- They set out a new management structure setting out the duty and responsibility of everyone including directors and contractors;
- They give far reaching rights of involvement in health and safety to the workforce, whether employed by the operator or not, and whether or not they are trade union members.
In 2009 a National Quarries Inspection Team was formed by the Health & Safety Executive in order to address the lack of consistency in inspection and enforcement in the industry and to ensure that the requirements of the Quarry Regulations are being met www.hse.gov.uk/quarries/contact.htm. A public consultation on a proposed revision of the Approved Code of Practice was undertaken in 2010 L0554.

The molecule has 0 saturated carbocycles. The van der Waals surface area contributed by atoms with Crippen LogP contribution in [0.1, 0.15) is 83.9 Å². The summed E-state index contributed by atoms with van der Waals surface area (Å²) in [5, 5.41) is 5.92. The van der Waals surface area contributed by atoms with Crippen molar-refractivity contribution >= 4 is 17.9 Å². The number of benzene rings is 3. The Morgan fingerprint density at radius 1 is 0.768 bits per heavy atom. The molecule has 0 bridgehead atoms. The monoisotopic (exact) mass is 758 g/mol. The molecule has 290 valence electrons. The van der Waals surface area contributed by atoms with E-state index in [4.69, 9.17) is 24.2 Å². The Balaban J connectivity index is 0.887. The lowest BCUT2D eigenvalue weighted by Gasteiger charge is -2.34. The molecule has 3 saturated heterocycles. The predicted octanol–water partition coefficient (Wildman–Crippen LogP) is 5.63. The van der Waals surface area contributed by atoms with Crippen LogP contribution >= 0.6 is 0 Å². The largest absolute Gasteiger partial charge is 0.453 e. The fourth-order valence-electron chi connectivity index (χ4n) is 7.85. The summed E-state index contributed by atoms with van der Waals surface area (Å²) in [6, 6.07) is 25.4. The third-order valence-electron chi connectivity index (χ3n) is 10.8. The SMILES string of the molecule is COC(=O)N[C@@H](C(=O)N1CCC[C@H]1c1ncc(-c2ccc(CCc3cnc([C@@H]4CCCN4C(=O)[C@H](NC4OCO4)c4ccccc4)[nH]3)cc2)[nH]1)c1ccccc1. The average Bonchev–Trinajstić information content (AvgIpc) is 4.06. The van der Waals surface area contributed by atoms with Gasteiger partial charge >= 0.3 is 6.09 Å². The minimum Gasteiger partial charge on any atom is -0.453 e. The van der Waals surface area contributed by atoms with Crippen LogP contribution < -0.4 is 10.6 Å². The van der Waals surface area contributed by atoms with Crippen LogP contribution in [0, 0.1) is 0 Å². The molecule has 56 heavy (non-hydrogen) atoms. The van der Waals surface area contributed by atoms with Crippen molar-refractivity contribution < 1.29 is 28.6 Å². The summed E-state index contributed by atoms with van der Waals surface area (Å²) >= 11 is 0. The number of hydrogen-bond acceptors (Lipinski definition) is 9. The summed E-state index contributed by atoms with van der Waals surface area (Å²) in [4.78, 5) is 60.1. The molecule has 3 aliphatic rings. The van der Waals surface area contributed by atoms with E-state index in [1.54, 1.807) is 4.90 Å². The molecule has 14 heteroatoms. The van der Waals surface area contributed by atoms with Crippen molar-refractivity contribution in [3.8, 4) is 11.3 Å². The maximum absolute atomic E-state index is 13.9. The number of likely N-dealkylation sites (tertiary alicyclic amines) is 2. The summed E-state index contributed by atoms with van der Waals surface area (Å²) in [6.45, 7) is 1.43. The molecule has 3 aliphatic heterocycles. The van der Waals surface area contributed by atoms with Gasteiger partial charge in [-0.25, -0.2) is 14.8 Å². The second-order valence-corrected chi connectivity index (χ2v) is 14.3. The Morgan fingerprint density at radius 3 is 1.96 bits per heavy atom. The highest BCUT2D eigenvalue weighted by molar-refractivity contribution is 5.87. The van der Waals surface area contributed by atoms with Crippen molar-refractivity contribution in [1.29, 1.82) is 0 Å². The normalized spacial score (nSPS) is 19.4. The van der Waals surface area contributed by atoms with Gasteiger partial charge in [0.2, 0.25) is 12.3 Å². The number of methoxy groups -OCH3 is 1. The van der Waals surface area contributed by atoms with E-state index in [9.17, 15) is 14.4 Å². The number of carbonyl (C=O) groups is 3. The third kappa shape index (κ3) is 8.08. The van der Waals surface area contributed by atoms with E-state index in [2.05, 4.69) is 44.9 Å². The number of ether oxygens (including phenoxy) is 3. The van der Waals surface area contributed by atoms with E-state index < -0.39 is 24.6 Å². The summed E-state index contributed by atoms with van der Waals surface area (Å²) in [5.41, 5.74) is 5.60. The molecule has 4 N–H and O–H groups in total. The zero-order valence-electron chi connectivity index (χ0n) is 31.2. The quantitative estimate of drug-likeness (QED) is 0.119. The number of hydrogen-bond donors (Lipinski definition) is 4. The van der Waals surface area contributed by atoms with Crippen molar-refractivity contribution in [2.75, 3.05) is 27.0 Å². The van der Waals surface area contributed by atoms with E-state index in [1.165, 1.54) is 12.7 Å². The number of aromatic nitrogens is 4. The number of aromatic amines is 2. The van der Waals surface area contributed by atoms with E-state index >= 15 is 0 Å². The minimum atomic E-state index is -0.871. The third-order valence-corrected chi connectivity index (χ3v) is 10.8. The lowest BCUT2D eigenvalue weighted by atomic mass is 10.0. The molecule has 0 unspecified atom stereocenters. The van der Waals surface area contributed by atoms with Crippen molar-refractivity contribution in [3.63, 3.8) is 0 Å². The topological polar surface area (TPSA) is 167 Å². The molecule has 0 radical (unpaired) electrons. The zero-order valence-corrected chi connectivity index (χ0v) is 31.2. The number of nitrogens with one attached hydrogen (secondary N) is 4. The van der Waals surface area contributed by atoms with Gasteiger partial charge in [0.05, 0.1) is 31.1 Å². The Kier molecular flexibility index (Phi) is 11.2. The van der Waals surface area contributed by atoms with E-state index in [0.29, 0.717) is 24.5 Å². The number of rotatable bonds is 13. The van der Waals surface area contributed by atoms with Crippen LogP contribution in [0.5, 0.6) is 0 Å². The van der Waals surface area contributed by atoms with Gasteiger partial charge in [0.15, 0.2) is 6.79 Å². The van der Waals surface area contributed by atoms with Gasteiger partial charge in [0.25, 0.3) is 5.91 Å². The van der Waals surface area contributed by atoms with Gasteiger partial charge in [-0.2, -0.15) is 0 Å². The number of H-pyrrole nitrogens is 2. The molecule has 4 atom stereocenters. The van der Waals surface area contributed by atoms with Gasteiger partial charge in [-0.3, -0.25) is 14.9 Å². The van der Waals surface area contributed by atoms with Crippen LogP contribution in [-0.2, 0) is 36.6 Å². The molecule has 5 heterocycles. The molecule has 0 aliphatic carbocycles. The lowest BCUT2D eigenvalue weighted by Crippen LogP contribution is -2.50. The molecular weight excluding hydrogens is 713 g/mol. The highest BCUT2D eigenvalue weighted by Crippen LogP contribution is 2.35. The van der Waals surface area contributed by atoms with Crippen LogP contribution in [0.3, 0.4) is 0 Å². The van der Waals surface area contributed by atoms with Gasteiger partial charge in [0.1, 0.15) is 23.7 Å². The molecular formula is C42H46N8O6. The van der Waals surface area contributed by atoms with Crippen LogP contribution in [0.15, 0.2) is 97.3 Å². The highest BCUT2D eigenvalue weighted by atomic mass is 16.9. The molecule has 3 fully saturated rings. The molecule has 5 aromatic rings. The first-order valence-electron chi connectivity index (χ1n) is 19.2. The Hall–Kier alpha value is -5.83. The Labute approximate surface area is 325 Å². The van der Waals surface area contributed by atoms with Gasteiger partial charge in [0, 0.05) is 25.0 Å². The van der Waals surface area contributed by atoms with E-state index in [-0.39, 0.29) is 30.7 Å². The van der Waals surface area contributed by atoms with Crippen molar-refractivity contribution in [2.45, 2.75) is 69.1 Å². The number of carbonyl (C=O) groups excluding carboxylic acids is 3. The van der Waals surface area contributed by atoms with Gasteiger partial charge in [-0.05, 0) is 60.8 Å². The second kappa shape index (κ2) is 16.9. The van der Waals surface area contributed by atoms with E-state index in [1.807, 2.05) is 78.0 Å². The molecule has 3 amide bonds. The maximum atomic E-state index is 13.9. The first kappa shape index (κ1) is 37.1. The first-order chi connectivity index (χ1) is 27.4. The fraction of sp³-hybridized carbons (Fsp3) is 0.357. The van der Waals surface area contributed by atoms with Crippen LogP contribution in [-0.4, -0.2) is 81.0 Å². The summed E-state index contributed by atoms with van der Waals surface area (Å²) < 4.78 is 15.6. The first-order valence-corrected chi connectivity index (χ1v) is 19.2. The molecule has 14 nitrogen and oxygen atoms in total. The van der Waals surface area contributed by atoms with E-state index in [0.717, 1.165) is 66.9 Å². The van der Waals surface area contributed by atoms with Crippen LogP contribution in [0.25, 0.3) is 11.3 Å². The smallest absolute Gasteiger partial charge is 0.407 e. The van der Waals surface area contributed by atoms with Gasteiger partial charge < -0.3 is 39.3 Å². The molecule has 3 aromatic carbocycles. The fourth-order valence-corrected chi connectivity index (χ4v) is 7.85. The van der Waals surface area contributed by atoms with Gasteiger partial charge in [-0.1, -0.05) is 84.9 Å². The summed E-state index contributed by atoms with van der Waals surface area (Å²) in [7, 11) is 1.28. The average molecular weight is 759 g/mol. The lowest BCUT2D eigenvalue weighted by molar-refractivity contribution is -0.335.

The Quarry National Joint Advisory Committee
The Health & Safety Executive's Quarry National Joint Advisory Committee (QNJAC) is a tripartite body with members drawn from employers, trade associations, trade unions and the regulator. It meets twice a year and produces guidance and information for the industry. More information on this Committee and its Meetings can be found on the HSE's website at http://www.hse.gov.uk/aboutus/meetings/committees/qnjac/
The Hard Target Initiative (2000-2005)
In June 2000, the Quarries National Joint Advisory Committee adopted the "Hard Target", an initiative aimed at halving the number of reportable accidents in the industry by 2005. At the end of this, the Industry had surpassed its 'Hard Target' by reducing all reportable injuries by 52% in the five year period.